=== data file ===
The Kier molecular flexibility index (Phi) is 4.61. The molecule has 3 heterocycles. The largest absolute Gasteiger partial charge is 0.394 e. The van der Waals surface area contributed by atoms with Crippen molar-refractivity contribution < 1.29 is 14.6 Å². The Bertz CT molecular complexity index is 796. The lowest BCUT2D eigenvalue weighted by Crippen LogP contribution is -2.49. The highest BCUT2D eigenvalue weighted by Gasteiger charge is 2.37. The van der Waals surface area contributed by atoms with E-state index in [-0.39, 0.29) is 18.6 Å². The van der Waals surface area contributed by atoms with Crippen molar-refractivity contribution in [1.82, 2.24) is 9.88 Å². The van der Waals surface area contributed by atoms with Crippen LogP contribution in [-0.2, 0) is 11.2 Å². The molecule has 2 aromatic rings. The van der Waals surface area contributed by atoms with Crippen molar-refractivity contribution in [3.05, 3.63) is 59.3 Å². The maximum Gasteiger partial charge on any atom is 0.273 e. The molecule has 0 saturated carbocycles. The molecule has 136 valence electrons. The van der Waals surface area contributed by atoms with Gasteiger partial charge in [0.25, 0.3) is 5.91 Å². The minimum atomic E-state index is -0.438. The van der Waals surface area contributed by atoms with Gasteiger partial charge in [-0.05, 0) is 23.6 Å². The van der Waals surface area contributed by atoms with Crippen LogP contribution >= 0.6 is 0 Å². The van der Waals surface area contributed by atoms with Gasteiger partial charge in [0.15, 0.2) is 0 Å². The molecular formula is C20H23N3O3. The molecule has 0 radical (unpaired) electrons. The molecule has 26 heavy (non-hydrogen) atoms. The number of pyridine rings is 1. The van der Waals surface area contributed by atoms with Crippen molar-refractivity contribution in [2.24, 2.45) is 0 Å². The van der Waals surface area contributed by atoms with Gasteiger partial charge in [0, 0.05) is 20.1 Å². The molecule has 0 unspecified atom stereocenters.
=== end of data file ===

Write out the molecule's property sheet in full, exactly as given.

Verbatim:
The Kier molecular flexibility index (Phi) is 4.61. The molecule has 3 heterocycles. The largest absolute Gasteiger partial charge is 0.394 e. The van der Waals surface area contributed by atoms with Crippen molar-refractivity contribution < 1.29 is 14.6 Å². The Bertz CT molecular complexity index is 796. The lowest BCUT2D eigenvalue weighted by Crippen LogP contribution is -2.49. The highest BCUT2D eigenvalue weighted by Gasteiger charge is 2.37. The van der Waals surface area contributed by atoms with E-state index in [-0.39, 0.29) is 18.6 Å². The van der Waals surface area contributed by atoms with Crippen molar-refractivity contribution in [1.82, 2.24) is 9.88 Å². The van der Waals surface area contributed by atoms with Crippen LogP contribution in [-0.2, 0) is 11.2 Å². The molecule has 2 aromatic rings. The van der Waals surface area contributed by atoms with Crippen molar-refractivity contribution in [3.05, 3.63) is 59.3 Å². The maximum Gasteiger partial charge on any atom is 0.273 e. The molecule has 0 saturated carbocycles. The molecule has 136 valence electrons. The van der Waals surface area contributed by atoms with Gasteiger partial charge in [0.25, 0.3) is 5.91 Å². The minimum atomic E-state index is -0.438. The van der Waals surface area contributed by atoms with Gasteiger partial charge in [-0.05, 0) is 23.6 Å². The van der Waals surface area contributed by atoms with Crippen LogP contribution >= 0.6 is 0 Å². The van der Waals surface area contributed by atoms with Gasteiger partial charge in [0.15, 0.2) is 0 Å². The molecular formula is C20H23N3O3. The molecule has 0 radical (unpaired) electrons. The molecule has 26 heavy (non-hydrogen) atoms. The number of pyridine rings is 1. The van der Waals surface area contributed by atoms with Crippen molar-refractivity contribution in [2.24, 2.45) is 0 Å². The van der Waals surface area contributed by atoms with Gasteiger partial charge in [0, 0.05) is 20.1 Å². The molecule has 0 unspecified atom stereocenters.